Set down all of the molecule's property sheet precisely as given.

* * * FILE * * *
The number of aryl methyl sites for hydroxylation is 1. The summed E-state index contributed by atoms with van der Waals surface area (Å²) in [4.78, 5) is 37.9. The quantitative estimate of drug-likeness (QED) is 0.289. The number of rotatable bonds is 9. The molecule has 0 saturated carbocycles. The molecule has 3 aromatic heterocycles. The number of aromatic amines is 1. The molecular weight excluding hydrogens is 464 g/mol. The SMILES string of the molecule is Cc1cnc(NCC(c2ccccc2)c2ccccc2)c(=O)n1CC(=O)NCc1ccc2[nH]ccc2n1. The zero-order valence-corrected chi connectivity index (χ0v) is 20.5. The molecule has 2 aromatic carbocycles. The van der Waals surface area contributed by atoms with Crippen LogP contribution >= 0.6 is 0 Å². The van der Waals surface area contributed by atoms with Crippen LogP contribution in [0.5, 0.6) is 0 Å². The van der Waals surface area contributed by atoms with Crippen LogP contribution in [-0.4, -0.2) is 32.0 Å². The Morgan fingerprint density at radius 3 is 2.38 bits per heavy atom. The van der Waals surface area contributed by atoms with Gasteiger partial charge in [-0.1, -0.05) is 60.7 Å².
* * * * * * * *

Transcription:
The number of aryl methyl sites for hydroxylation is 1. The summed E-state index contributed by atoms with van der Waals surface area (Å²) in [4.78, 5) is 37.9. The quantitative estimate of drug-likeness (QED) is 0.289. The number of rotatable bonds is 9. The molecule has 0 saturated carbocycles. The molecule has 3 aromatic heterocycles. The number of aromatic amines is 1. The molecular weight excluding hydrogens is 464 g/mol. The SMILES string of the molecule is Cc1cnc(NCC(c2ccccc2)c2ccccc2)c(=O)n1CC(=O)NCc1ccc2[nH]ccc2n1. The zero-order valence-corrected chi connectivity index (χ0v) is 20.5. The molecule has 2 aromatic carbocycles. The van der Waals surface area contributed by atoms with Crippen LogP contribution >= 0.6 is 0 Å². The van der Waals surface area contributed by atoms with Crippen LogP contribution in [0.5, 0.6) is 0 Å². The van der Waals surface area contributed by atoms with Crippen LogP contribution in [-0.4, -0.2) is 32.0 Å². The Morgan fingerprint density at radius 3 is 2.38 bits per heavy atom. The van der Waals surface area contributed by atoms with Gasteiger partial charge in [-0.1, -0.05) is 60.7 Å².